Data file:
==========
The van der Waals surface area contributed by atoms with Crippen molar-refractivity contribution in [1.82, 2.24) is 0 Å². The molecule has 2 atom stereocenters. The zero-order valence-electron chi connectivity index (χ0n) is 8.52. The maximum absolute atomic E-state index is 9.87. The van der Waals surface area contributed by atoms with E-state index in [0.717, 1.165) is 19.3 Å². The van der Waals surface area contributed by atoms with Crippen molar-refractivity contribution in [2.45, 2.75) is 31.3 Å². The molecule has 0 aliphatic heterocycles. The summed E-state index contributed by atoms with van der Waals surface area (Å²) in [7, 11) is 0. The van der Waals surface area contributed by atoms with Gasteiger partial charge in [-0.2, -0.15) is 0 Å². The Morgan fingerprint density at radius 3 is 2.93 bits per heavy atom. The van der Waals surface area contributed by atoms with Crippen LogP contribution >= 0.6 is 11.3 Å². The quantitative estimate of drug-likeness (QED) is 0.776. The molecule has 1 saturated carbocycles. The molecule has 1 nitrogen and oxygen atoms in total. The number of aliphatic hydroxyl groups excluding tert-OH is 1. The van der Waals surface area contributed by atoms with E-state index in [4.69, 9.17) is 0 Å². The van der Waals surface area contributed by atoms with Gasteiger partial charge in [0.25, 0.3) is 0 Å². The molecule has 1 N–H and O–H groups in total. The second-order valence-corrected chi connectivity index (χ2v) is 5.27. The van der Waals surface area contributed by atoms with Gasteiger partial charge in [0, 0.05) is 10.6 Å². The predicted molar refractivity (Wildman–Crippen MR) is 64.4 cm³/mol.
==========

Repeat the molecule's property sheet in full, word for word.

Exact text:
The van der Waals surface area contributed by atoms with Crippen molar-refractivity contribution in [1.82, 2.24) is 0 Å². The molecule has 2 atom stereocenters. The zero-order valence-electron chi connectivity index (χ0n) is 8.52. The maximum absolute atomic E-state index is 9.87. The van der Waals surface area contributed by atoms with E-state index in [0.717, 1.165) is 19.3 Å². The van der Waals surface area contributed by atoms with Crippen molar-refractivity contribution in [2.45, 2.75) is 31.3 Å². The molecule has 0 aliphatic heterocycles. The summed E-state index contributed by atoms with van der Waals surface area (Å²) in [7, 11) is 0. The van der Waals surface area contributed by atoms with Gasteiger partial charge in [-0.2, -0.15) is 0 Å². The Morgan fingerprint density at radius 3 is 2.93 bits per heavy atom. The van der Waals surface area contributed by atoms with Crippen LogP contribution >= 0.6 is 11.3 Å². The quantitative estimate of drug-likeness (QED) is 0.776. The molecule has 1 saturated carbocycles. The molecule has 1 nitrogen and oxygen atoms in total. The number of aliphatic hydroxyl groups excluding tert-OH is 1. The van der Waals surface area contributed by atoms with E-state index in [4.69, 9.17) is 0 Å². The van der Waals surface area contributed by atoms with Gasteiger partial charge in [0.25, 0.3) is 0 Å². The molecule has 1 N–H and O–H groups in total. The second-order valence-corrected chi connectivity index (χ2v) is 5.27. The van der Waals surface area contributed by atoms with Gasteiger partial charge in [0, 0.05) is 10.6 Å². The predicted molar refractivity (Wildman–Crippen MR) is 64.4 cm³/mol.